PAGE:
Although the underlying core of “That’s Awesome” is to show great examples from online courses, I am compelled to write about something I believe is truly awesome! Imagine yourself living in a world without color and not being able to feel the emotional response color has on you. Color is so important to our every day lives that advertisers, graphic designers, and product designers make it a critical factor in their designs. The way we feel about a product can often times be heavily influenced by our reaction to color designers associate with the product. While we may have an emotional response to color, there are millions of people where color is simply a name. According to WHO, there are 285 million people worldwide that suffer from some sort of visual impairment that limits their ability to see color. For them, colors have no meaning.
For close to ten years now I have known someone who is visually impaired and in those years I have seen first hand some of the many challenges she faces on a daily basis. Although she is able to see and distinguish some color her ability to understand or appreciate color is non-existent. Sure, she knows the sky is usually represented with blue, the sun with yellow, and red for apples, but beyond that color has no meaning to her. Often times some colors are hard for her to distinguish. For example, if pink is more on the reddish side she will perceive the color as red or if navy blue is next to black she will often see the blue as black. It wasn’t until I took her to a visual disability store in Atlanta that I realized how much she often struggles with color. One particular item she was looking for was a device that would scan a color and verbally identify the color for her. She wanted the device so she would know what the color of some of her clothes were. One of her desires is to be be completely independent and not have to seek out others for simple things like choosing her wardrobe. Unfortunately, those devices are pretty expensive and even though there are apps now that use the phones’ camera, they are still fairly unreliable.
Enter the Feelipa Color Code, a fascinating yet simple idea that surprises me no one has come up with before. Developed by product designer Filipa Nogueira Pires in 2011 and tested at the Helen Keller Center in Lisbon, Portugal, the Feelipa Color Code takes a Braille-like approach and makes a system of color representation using basic shapes we are all familiar with. The concept is simple: each shape represents a color and when you combine colors, a new shape is created. The code starts with the primary colors: square means red, triangle means yellow, and circle means blue. Black is represented by three bars, two bars for gray, and one for white. The color palette also takes into consideration different tints or color darkness, each having their own symbol. The idea behind Feelipa is simple — to make the ability to appreciate colors more accessible and inclusive. While the system hasn’t been adopted, Pires hopes one day schools will introduce Feelipa as a way to make the world of color truly universal.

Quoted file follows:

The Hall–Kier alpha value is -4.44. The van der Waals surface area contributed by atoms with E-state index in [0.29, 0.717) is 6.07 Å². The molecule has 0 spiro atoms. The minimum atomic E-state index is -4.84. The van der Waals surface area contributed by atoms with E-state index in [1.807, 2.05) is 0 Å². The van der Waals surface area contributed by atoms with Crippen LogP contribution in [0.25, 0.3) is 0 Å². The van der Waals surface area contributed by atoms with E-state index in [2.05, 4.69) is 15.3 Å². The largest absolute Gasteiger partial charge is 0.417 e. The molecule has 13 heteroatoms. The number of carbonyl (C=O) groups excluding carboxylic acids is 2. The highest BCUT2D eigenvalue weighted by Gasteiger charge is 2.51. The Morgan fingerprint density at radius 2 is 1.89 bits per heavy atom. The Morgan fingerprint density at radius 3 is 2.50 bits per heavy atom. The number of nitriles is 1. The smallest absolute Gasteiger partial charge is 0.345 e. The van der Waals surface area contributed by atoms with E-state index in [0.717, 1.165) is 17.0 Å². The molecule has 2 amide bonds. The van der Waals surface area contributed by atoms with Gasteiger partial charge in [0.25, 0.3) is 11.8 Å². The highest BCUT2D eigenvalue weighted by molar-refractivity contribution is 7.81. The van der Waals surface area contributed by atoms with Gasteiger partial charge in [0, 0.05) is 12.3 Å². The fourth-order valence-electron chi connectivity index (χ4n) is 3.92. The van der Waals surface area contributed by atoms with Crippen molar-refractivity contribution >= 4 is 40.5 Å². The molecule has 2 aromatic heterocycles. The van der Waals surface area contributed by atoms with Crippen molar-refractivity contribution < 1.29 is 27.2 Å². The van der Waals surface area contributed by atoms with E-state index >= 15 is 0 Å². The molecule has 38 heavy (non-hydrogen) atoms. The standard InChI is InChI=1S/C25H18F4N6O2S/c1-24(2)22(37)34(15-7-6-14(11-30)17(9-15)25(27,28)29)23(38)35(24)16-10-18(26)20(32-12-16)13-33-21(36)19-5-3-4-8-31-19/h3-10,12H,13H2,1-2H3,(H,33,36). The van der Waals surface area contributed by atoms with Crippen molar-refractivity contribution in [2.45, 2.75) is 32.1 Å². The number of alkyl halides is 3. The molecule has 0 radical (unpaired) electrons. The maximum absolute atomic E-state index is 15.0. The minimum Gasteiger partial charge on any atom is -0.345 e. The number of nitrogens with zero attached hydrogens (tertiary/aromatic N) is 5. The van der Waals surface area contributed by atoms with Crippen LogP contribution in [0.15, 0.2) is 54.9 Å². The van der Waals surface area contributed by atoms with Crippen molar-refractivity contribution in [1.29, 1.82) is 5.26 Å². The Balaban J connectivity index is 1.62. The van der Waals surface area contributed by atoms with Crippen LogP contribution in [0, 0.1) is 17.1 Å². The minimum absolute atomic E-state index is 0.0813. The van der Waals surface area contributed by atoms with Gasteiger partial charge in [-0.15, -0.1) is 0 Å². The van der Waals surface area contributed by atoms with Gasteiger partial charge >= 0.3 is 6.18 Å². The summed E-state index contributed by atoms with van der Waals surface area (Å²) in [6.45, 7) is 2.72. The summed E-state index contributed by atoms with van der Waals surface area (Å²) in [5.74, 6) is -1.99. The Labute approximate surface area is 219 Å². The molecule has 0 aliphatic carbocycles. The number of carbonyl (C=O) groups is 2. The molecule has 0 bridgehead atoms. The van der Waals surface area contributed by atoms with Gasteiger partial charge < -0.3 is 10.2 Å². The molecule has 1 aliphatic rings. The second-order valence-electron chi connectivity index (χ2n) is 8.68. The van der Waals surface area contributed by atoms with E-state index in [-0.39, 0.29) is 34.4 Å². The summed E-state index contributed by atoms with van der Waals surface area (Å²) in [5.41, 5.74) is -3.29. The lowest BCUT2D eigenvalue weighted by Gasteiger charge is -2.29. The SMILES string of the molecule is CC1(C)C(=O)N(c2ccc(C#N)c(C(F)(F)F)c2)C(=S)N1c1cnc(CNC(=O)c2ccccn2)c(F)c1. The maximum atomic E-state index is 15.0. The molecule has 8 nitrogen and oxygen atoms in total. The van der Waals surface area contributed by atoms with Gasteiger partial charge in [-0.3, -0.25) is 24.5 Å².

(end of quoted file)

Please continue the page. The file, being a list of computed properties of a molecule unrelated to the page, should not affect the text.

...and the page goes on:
While the system may not work for the millions of different color variations, the fact that most, if not all of the basic colors are represented could really prove beneficial to those who need it most. Visually impaired people will always find ways to adapt to the color world, but with a system such as Feelipa that world could one day be a more inclusive color world. A world of color that you could virtually touch.